Mississippi Ecological Services Field Office
Southeast Region


Programs Provided by Ecological Services

Credit: USFWS

Field Office staff at Great Delta Bear Affair education day. Credit: USFWS

What We Do: We work in several different program areas in order to protect and restore healthy populations of fish and wildlife and their environments on which they depend.


Federal Permits and Project Consultation

To Protect the overall public interest, including the natural environment, Congress has mandated that certain public and private development activities require formal authorization and approval by the Federal Government or state agencies with delegated regulatory authority.


Endangered Species

This program area involves the listing and recovery of threatened and endangered species in Mississippi and throughout the South. Biologists work to gather the best available scientific and commercial data available for each listed species and for reviewing possible candidate species.


Partners for Fish and Wildlife

The Partners Program is a voluntary habitat conservation program in which the U.S. Fish and Wildlife Service restores, improves, and protects fish and wildlife habitat on lands in private ownership. In Mississippi, the Partners Program works with interested private landowners to restore longleaf pine forests, bottomland hardwood forests and wetland hydrology.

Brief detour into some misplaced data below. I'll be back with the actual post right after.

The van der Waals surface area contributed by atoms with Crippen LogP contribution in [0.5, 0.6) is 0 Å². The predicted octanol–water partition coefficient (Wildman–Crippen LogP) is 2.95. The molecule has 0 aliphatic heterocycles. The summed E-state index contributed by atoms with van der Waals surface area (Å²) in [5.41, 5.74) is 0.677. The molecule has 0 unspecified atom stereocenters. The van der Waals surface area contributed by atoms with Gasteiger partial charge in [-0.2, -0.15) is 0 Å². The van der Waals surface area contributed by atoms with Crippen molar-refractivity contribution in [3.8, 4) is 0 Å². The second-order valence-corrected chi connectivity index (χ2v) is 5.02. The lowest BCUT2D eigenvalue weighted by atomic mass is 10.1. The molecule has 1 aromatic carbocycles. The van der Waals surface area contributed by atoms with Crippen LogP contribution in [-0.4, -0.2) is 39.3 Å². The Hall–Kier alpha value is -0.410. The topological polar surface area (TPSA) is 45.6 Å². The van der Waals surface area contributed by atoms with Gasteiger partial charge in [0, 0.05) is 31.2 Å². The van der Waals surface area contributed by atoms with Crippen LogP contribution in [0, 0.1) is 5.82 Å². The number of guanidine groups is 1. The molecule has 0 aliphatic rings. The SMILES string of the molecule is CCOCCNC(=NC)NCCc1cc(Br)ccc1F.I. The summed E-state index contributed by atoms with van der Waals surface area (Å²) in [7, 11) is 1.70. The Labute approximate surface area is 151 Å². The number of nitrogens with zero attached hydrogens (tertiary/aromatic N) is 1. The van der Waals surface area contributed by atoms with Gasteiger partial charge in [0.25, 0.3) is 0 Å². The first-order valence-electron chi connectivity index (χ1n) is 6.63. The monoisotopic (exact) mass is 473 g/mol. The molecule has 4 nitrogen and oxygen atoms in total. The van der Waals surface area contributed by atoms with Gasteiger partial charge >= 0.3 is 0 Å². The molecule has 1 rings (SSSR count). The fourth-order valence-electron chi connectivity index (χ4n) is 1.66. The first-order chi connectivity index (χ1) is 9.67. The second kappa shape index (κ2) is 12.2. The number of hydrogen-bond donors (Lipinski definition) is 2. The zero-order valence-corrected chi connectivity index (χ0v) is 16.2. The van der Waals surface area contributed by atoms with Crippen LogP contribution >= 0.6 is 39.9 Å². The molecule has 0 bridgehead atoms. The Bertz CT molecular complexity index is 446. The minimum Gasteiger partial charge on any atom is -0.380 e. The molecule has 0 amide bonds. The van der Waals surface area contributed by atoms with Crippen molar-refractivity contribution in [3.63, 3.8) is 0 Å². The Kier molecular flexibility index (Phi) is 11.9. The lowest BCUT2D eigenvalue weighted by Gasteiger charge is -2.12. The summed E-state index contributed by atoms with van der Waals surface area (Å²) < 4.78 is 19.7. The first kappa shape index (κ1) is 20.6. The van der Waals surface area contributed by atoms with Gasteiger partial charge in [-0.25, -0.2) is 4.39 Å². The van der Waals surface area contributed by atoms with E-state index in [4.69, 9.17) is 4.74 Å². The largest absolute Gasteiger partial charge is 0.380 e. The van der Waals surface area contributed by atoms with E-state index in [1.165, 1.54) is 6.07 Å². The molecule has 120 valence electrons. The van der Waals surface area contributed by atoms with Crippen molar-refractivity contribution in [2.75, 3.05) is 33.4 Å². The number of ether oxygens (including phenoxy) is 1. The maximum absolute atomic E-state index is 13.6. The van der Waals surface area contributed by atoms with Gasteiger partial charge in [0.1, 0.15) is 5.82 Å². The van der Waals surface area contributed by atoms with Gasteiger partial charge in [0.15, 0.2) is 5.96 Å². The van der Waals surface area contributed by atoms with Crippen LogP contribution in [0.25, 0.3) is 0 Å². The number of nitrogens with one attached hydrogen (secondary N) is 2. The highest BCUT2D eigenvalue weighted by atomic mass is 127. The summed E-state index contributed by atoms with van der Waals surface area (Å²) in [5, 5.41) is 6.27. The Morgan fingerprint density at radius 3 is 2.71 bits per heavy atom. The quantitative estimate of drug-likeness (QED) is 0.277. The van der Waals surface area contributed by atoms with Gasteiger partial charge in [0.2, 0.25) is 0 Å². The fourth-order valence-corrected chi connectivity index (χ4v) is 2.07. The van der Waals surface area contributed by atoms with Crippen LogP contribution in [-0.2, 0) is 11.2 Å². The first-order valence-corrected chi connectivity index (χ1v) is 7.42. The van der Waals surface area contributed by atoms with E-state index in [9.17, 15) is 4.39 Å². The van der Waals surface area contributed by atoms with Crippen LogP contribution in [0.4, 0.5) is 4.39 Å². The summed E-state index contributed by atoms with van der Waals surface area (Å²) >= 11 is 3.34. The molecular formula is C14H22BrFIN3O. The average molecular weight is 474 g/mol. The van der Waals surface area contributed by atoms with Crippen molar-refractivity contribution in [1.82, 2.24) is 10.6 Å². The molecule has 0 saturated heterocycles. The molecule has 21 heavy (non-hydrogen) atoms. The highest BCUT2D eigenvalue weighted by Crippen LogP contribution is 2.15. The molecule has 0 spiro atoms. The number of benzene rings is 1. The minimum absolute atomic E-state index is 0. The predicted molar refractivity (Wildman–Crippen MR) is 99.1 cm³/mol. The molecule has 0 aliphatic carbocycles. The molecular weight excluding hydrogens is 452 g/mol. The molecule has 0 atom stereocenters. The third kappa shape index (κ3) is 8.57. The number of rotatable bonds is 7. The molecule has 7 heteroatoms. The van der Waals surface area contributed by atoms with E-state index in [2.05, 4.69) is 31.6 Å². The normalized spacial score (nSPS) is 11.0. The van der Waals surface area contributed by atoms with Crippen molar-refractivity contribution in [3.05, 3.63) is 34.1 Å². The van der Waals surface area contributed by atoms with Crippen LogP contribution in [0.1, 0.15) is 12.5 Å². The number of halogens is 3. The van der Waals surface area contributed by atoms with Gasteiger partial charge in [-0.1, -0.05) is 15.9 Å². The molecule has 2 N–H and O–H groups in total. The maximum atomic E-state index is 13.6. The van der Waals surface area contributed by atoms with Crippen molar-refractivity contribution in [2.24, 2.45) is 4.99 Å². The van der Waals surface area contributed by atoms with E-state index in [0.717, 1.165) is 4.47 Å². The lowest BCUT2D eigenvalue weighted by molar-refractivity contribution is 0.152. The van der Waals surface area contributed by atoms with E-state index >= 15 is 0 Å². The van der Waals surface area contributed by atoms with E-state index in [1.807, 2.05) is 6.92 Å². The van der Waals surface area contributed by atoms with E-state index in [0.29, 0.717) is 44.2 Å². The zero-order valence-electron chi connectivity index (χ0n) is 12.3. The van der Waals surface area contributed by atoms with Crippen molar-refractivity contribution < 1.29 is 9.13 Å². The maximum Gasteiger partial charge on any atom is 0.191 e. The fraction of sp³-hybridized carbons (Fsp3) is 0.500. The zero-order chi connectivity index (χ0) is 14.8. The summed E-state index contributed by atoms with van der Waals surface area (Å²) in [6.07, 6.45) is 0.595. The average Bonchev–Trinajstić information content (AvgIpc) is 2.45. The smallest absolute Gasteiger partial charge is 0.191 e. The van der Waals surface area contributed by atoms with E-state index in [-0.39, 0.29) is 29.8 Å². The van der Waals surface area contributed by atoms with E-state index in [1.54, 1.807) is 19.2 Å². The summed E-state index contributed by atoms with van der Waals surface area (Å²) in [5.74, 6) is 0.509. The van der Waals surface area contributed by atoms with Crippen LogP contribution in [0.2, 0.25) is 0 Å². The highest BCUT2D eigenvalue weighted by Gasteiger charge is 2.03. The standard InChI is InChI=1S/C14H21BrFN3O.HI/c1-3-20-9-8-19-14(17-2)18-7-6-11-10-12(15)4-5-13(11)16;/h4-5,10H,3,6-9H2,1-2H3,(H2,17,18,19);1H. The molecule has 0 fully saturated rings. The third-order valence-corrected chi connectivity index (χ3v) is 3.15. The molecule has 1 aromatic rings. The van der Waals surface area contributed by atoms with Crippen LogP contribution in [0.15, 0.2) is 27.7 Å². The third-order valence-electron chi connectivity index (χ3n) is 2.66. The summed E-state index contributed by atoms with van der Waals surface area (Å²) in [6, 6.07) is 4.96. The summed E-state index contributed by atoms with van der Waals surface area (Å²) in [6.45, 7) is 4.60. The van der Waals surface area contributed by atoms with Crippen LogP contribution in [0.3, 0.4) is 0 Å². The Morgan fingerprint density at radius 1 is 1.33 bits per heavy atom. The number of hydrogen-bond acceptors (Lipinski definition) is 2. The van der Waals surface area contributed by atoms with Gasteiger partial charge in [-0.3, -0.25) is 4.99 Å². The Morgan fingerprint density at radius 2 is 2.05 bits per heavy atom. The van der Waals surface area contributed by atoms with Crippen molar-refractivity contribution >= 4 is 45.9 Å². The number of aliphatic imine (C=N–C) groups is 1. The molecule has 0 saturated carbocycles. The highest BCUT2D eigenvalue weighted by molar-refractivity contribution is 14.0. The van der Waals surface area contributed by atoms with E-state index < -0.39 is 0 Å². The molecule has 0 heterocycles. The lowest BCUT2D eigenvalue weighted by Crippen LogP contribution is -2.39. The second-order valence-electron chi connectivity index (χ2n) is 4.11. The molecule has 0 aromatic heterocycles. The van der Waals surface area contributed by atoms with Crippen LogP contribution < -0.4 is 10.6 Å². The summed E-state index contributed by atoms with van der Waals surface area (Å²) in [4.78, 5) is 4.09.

Environmental Contaminants

The Environmental Contaminants program responds to oil spills, consults on projects involving the Clean Water Act, provides technical assistance to our fish and wildlife refuges and works with the Mississippi Department of Environmental Quality. A contaminants study was completed on Matthews Brake National Wildlife Refuge in Mississippi.



Outreach is simply defined as communication. We provide outreach in many forms from answering an email request for information, to designing fact sheets and brochures, to giving presentations, leading teacher workshops, writing news releases or conducting a public hearing for a listed species. To learn more about our outreach efforts visit the Public Affairs and Media link, the Special Events and Partnerships link, and the Environmental Education link.


biologist holding sturgeon. Credit: USFWS
Biologist holding juvenile sturgeon. Credit: Paul Hartfield, USFWS
  Hatchling gopher tortoise. Credit: USFWS
Gopher tortoise is a threatened species. Credit: USFWS
building bridge over Deer Creek. Credit: USFWS
Building bridge over Deer Creek as part of Partners project. Credit: USFWS
dredged sand brought to barrier island
We review projects involving dredged materials and barrier island restoration. Credit: Corps of Engineers
Biologist in a tree. Credit: USFWS
Biologist checking  Louisiana black bear den in a tree. Credit: USFWS
  Biologist holding catfish. Credit: USFWS
Biologist helping at Pathways to Fishing Event. Credit: Terri Jacobson, USFWS
Biologist holding teddy bear.
Biologist telling the story of the teddy bear. Credit: Farmweek
Sturgeon biologist and volunteer. width=
Service volunteer and biologist working on sonar tagged sturgeon project. Credit: USFWS


Last Updated: April 18, 2013